Disturbance of cerebral function in people exposed to drinking water contaminated with aluminium sulphate: retrospective study of the Camelford water incident

Camelford: prolonging the agony?

8 October 1999

Altmann et al (1) conclude that poisoning with aluminium sulphate in Camelford 10 years ago 'probably led to long term cerebral impairment', an opinion which has predictably led to immediate media attention, including speculation about damage to children and unborn foetuses at the time and doubtless to some rekindling of psychological distress in this population. There is a possibility that the paper by Altmann et al will stimulate a further round of litigation (2). This should be carefully considered because the evidence presented by Altmann et al was obtained under instruction of plaintiffs' solicitors in the context of the earlier round of litigation which ended in 1994, where the out of court settlements were small (average £2,000) and despite the medias assertions, the authors have not presented new evidence.

It is possible that some people exposed to polluted water in Cornwall in July 1988 suffered brain damage (3). However the absence of physiological measures of absorption of aluminium and other toxins at the time of the accident has made it impossible for a definite conclusion to be reached. With regard to persisting complaints attributed to the accident, the paper by Altmann et al is unhelpful and their conclusion unwarranted. Methodological flaws include use of a highly self-selected group of litigants and sibling controls which is a source of bias, however this and difficulties with interpretation of the evoked potential data have been described already (4,5,6).

They also persist in using the unrevised normative data for the National Adult Reading Test, a test which is used to estimate premorbid ability. The revised norms for this test were published in 1991 and are used throughout the UK; by using the outdated version they overestimate IQ in the patient group increasing the likelihood of finding a decrement in tests of current ability.

In addition the authors must be criticised for failing to discuss in depth the relatively few key papers in this area, such as the thorough review by David and Wesseley, or implications from other disasters involving pollution such as Braer (7,8). Perhaps it is because of this that they rebutt possible psychological causation of symptoms oversimply on the basis of 'anxiety' self-reporting and really fail to deal with this complex issue.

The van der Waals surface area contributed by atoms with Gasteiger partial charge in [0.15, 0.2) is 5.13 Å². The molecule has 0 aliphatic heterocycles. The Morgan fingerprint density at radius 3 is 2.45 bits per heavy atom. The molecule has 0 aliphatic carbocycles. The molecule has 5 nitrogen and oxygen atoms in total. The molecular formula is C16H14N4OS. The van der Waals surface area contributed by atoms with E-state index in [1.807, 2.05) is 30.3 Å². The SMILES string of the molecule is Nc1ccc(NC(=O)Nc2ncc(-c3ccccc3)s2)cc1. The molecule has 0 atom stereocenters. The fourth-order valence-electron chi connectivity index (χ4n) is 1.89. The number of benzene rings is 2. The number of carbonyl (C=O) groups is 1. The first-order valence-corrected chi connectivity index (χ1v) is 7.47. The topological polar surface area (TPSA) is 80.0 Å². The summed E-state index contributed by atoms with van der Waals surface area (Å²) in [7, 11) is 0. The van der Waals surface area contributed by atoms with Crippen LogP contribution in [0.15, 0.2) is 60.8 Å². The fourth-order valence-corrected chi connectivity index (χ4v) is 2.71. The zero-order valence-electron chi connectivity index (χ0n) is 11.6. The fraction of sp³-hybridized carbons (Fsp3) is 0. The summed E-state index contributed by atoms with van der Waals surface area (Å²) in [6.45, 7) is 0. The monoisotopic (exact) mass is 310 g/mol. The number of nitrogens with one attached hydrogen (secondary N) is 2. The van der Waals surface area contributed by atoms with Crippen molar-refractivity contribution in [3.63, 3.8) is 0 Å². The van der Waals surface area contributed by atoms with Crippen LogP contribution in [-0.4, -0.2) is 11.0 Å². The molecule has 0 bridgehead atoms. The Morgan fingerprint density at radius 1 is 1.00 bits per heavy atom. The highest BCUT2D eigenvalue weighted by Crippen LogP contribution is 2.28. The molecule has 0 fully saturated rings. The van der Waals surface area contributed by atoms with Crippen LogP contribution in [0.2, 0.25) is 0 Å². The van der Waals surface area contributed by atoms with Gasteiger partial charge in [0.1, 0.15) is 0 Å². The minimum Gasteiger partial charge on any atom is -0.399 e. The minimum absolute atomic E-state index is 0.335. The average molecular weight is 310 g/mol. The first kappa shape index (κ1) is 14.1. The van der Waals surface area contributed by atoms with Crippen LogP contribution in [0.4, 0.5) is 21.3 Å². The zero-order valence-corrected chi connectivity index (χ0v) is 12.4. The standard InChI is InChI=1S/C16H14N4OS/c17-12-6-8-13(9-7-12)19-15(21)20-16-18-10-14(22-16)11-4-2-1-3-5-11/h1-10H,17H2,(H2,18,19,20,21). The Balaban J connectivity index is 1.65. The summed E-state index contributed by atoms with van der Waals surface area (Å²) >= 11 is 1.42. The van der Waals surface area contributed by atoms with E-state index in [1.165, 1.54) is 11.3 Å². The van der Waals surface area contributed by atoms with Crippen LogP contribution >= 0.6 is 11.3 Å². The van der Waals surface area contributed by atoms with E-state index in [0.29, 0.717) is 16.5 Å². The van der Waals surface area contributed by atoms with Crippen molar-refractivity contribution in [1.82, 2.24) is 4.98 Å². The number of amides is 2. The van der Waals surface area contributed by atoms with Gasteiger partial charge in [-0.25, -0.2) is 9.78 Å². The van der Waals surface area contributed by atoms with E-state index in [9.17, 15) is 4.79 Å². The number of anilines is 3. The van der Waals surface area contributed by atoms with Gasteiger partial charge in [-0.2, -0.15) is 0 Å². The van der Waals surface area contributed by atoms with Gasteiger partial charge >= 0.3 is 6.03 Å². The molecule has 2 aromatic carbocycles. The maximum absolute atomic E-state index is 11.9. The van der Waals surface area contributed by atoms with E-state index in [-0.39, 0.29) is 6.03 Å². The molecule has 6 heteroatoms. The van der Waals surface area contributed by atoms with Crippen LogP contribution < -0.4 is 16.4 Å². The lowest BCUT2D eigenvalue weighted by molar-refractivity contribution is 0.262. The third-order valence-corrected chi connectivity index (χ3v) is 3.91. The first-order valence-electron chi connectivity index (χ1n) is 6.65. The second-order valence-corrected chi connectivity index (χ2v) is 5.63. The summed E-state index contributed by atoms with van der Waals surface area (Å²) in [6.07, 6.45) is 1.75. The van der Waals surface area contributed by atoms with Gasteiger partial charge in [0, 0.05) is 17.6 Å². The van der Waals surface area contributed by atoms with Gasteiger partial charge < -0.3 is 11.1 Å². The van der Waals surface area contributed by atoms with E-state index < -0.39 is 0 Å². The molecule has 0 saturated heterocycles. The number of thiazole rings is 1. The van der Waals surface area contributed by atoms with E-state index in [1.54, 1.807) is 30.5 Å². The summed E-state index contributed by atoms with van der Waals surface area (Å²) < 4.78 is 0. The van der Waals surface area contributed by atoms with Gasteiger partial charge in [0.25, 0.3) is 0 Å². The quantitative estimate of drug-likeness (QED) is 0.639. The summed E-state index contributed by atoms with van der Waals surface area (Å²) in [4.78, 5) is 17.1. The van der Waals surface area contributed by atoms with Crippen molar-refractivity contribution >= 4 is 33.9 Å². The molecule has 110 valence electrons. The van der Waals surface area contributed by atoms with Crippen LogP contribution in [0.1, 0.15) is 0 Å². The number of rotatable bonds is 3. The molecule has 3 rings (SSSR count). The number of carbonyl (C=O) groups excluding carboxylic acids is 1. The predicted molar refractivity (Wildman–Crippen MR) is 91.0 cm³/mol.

Nor do they defend the use of evoked potentials given the crticisms levelled specifically at their work in the second report of the Clayton Committee in 1991 (9).

Finally, they do not acknowledge or explain the absence of effect in the only study on the entire exposed population (of children) who were compared to an age matched non-exposed group of Cornish children on routinely administered psychometric tests of educational attainment given before and after the accident. No evidence for impairment in the exposed group was found-implying that severe brain damage was unlikely to have occurred (10).

In accord with David (5) I think that it is regretable that psychological wounds may be reopened in North Cornwall at such a late stage and seemingly without good reason.However I do hope that plans have been made for early systematic assessment of exposure, and any physical and psychological sequelae in the event of future accidents.

1. Altmann P, Cunningham J, Dhanesha U et al BMJ 1999, 3, 807-811.

2. The Guardian, Friday September 24 1999, p 9 col 1-2.

3. McMillan TM, Freemont AJ, Herxheimer A et al Camelford water Poisoning Accident: serial neuropsychological assessments and further observation on bone aluminium. Human Exptal Toxicol 1993,12, 37-42.

4. Esmonde TFG Methodological errors BMJ letters 1999, 319,7213,807

5. David A Camelford: faulty data and faulty assumptions. BMJ letters,1999, 319,7213,807.

6. Fahy T Competing interests and weak study design undermine conclusions. BMJ letters 1999, 319,7213,807

7. David A, Wessely SC. The legend of Camelford: medical consequences of pollution accident. J Psychosom Res 1995, 39, 1-9.

8. Campbell D, Cox D, Crum J et al. Later effects of the grounding of the tanker Braer on health. BMJ, 309, 773-774.

9. Clayton B Water pollution at Lowermoor North Cornwall. HMSO, London 1991 pp 22-23

10. McMillan TM, Dunn G, Colwill, S.J Psychological testing on children before and after pollution of drinking water in North Cornwall. J. Child, Adolescent Psychiatry, 1993, 34, 1449-1459.

Competing interests: None declared

T M McMillan, rofessor of Clinical Neuropsychology

Department of Psychological Medicine, University of Glasgow

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